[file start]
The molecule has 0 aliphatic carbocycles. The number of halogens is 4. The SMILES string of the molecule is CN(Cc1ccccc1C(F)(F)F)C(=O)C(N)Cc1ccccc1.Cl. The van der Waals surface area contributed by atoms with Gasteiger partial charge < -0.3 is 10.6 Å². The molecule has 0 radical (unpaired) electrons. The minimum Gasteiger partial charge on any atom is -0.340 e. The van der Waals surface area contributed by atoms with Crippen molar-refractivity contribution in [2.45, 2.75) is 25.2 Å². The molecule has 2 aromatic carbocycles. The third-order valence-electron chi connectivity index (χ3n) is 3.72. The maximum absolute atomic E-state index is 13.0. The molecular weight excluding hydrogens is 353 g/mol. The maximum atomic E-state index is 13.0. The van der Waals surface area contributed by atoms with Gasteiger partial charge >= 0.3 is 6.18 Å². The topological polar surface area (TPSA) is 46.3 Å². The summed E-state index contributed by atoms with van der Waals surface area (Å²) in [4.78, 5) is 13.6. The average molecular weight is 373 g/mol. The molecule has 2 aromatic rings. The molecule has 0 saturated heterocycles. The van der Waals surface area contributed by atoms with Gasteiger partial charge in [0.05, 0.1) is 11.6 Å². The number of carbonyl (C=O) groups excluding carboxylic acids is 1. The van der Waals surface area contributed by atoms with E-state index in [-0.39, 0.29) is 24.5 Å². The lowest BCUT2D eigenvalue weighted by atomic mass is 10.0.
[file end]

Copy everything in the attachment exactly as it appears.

The molecule has 0 aliphatic carbocycles. The number of halogens is 4. The SMILES string of the molecule is CN(Cc1ccccc1C(F)(F)F)C(=O)C(N)Cc1ccccc1.Cl. The van der Waals surface area contributed by atoms with Gasteiger partial charge < -0.3 is 10.6 Å². The molecule has 0 radical (unpaired) electrons. The minimum Gasteiger partial charge on any atom is -0.340 e. The van der Waals surface area contributed by atoms with Crippen molar-refractivity contribution in [2.45, 2.75) is 25.2 Å². The molecule has 2 aromatic carbocycles. The third-order valence-electron chi connectivity index (χ3n) is 3.72. The maximum absolute atomic E-state index is 13.0. The molecular weight excluding hydrogens is 353 g/mol. The maximum atomic E-state index is 13.0. The van der Waals surface area contributed by atoms with Gasteiger partial charge >= 0.3 is 6.18 Å². The topological polar surface area (TPSA) is 46.3 Å². The summed E-state index contributed by atoms with van der Waals surface area (Å²) in [4.78, 5) is 13.6. The average molecular weight is 373 g/mol. The molecule has 2 aromatic rings. The molecule has 0 saturated heterocycles. The van der Waals surface area contributed by atoms with Gasteiger partial charge in [0.05, 0.1) is 11.6 Å². The number of carbonyl (C=O) groups excluding carboxylic acids is 1. The van der Waals surface area contributed by atoms with E-state index in [-0.39, 0.29) is 24.5 Å². The lowest BCUT2D eigenvalue weighted by atomic mass is 10.0.